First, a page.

Referring now to FIGS. 1 and 2 of the drawings there is shown a resistance element 2 of type suitable for use in potentiometers or other variable resistance devices. An electrically non-conductive base 4 is usually a ceramic material but may be any suitable electrically non-conducting material. A first layer of electrically conducting material 6, is applied to the base 4 by any well known deposition process, such as silk screening. A second layer of electrically conducting material 8, having different conductive characteristics than the first material is also applied to the base 4 in contact with the first material. Both materials may be any suitable conducting material, such as cermet, in which the composition can be controlled to give the desired resistance characteristics. The two conductive materials constitute a resistance track generally referred to as 14.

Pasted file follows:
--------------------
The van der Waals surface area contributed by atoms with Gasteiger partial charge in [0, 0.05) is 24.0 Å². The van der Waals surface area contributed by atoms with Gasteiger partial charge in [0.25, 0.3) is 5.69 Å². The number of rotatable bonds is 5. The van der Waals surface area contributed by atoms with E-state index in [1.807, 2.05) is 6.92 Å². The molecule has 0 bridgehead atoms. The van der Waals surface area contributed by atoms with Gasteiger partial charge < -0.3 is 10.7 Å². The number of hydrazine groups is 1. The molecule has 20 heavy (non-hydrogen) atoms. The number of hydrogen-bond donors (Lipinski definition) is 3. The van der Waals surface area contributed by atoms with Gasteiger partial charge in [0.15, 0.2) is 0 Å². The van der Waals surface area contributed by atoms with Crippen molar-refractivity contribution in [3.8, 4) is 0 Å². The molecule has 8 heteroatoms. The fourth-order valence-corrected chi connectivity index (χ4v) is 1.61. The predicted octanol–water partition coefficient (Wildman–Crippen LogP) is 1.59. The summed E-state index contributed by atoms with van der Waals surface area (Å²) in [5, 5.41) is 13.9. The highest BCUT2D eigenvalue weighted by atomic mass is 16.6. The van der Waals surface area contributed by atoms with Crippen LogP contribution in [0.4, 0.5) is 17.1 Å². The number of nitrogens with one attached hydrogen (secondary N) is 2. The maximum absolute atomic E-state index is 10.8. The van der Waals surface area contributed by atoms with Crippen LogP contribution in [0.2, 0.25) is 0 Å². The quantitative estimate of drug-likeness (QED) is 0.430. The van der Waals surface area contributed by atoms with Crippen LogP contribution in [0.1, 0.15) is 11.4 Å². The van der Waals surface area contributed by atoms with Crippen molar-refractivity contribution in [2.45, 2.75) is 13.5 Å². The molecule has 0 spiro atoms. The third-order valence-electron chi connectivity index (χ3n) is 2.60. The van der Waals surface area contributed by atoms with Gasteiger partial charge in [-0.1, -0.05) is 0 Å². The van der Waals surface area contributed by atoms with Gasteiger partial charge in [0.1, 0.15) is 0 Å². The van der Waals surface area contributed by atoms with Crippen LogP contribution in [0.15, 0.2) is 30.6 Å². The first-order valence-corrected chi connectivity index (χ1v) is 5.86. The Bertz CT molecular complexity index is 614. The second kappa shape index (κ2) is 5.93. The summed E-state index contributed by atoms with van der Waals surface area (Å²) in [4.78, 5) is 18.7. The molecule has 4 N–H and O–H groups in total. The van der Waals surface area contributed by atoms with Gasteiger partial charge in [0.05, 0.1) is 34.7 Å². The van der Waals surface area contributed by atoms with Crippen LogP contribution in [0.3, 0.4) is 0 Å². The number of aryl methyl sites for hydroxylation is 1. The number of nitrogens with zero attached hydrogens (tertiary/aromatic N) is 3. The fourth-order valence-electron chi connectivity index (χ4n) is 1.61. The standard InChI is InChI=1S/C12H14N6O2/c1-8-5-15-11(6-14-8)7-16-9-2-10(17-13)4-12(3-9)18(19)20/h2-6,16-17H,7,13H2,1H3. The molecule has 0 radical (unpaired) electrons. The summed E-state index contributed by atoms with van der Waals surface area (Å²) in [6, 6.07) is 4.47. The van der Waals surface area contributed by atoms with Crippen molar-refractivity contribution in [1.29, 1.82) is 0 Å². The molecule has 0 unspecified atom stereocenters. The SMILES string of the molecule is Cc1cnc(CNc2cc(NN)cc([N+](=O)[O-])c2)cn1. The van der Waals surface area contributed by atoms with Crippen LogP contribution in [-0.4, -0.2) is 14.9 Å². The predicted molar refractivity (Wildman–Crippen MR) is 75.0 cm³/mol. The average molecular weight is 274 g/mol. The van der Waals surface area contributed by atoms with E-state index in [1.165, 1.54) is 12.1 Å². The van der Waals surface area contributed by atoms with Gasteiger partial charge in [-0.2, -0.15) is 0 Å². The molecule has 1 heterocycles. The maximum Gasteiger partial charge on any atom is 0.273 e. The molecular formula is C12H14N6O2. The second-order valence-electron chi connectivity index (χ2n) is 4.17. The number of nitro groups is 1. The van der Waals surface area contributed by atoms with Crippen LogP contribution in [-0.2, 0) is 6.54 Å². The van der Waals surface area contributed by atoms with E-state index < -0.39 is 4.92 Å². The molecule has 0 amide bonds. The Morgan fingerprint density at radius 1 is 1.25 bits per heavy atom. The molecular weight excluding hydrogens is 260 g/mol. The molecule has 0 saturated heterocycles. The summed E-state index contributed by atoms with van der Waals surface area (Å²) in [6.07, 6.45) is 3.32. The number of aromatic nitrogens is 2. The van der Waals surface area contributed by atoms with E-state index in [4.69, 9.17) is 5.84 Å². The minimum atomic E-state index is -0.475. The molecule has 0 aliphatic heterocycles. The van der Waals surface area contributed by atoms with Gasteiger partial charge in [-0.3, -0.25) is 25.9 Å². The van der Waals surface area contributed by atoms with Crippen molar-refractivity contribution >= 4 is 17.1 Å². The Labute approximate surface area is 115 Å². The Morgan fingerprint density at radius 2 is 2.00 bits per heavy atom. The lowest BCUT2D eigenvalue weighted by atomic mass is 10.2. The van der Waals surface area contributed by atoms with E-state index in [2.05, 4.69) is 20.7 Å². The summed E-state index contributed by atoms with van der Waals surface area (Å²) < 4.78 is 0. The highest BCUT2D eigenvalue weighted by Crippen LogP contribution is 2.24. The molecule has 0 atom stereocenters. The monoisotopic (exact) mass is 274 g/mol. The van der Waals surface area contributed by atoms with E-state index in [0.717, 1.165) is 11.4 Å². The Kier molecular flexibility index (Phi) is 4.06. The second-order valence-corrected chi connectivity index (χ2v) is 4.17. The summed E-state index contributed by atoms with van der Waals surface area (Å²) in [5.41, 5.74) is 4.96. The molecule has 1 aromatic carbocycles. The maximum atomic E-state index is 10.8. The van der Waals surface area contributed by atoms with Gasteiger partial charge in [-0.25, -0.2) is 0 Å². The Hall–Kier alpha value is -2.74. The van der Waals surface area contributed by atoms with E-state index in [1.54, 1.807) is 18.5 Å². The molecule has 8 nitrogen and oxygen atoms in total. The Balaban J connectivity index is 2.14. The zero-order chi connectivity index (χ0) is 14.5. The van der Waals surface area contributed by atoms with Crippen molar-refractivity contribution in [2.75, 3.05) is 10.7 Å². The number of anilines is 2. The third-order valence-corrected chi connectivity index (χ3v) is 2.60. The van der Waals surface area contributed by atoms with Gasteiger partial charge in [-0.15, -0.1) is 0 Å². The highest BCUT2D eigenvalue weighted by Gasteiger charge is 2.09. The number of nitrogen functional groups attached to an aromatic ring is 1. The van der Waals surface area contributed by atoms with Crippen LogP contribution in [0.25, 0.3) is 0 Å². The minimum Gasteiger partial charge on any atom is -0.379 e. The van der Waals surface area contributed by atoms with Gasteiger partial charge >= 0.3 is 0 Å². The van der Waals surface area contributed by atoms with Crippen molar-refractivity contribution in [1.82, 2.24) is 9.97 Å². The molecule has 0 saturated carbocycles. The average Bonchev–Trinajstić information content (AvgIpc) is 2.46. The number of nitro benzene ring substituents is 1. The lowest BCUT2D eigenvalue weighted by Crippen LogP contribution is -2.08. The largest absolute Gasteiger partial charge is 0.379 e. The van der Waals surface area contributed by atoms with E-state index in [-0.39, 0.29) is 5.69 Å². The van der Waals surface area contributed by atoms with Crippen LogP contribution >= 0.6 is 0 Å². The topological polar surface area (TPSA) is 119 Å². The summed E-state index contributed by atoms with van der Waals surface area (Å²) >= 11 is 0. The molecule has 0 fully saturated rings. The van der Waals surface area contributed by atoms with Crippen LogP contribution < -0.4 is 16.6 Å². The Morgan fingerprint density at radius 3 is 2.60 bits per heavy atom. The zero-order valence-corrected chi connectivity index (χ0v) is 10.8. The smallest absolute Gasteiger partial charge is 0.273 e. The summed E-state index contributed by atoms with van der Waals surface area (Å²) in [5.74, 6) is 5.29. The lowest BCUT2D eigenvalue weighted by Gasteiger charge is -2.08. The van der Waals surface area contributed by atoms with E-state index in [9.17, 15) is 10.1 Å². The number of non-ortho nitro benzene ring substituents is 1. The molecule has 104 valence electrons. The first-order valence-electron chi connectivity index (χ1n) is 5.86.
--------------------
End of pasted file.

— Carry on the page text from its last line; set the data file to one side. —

Cermet material comprises a heterogenious mixture of non-conducting material and conducting metals. The non-conducting material is a ceramic type material such as glass and the layer is formed by heating the metal-glass mixture at least to the melting point of the glass to create a glossy phase material with a smooth hard surface. Various ceramic materials are suitable for use in this manner, particularly those having a smooth fine textured surface and which is impervious to moisture and other liquids.